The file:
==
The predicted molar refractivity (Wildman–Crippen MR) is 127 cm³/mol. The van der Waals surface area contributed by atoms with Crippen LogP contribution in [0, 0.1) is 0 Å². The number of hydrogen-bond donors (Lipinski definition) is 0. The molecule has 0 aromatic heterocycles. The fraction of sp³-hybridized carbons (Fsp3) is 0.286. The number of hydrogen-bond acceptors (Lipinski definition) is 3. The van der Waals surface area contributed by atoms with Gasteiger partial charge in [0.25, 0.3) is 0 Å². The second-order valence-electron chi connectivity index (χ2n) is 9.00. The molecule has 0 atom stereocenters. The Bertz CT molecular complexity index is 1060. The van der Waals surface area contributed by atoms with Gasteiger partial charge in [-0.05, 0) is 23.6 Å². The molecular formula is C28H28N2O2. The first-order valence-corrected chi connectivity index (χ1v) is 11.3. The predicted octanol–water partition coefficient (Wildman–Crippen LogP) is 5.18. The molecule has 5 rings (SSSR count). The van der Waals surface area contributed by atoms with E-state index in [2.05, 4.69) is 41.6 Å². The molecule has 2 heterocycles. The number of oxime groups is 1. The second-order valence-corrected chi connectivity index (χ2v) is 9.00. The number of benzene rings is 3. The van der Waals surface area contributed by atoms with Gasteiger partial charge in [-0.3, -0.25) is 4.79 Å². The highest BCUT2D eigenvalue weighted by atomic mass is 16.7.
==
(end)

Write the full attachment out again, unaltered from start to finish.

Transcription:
The predicted molar refractivity (Wildman–Crippen MR) is 127 cm³/mol. The van der Waals surface area contributed by atoms with Crippen LogP contribution in [0, 0.1) is 0 Å². The number of hydrogen-bond donors (Lipinski definition) is 0. The molecule has 0 aromatic heterocycles. The fraction of sp³-hybridized carbons (Fsp3) is 0.286. The number of hydrogen-bond acceptors (Lipinski definition) is 3. The van der Waals surface area contributed by atoms with Gasteiger partial charge in [0.25, 0.3) is 0 Å². The second-order valence-electron chi connectivity index (χ2n) is 9.00. The molecule has 0 atom stereocenters. The Bertz CT molecular complexity index is 1060. The van der Waals surface area contributed by atoms with Gasteiger partial charge in [-0.05, 0) is 23.6 Å². The molecular formula is C28H28N2O2. The first-order valence-corrected chi connectivity index (χ1v) is 11.3. The predicted octanol–water partition coefficient (Wildman–Crippen LogP) is 5.18. The molecule has 5 rings (SSSR count). The van der Waals surface area contributed by atoms with E-state index in [2.05, 4.69) is 41.6 Å². The molecule has 2 heterocycles. The number of oxime groups is 1. The second-order valence-corrected chi connectivity index (χ2v) is 9.00. The number of benzene rings is 3. The van der Waals surface area contributed by atoms with Gasteiger partial charge in [-0.3, -0.25) is 4.79 Å². The highest BCUT2D eigenvalue weighted by atomic mass is 16.7.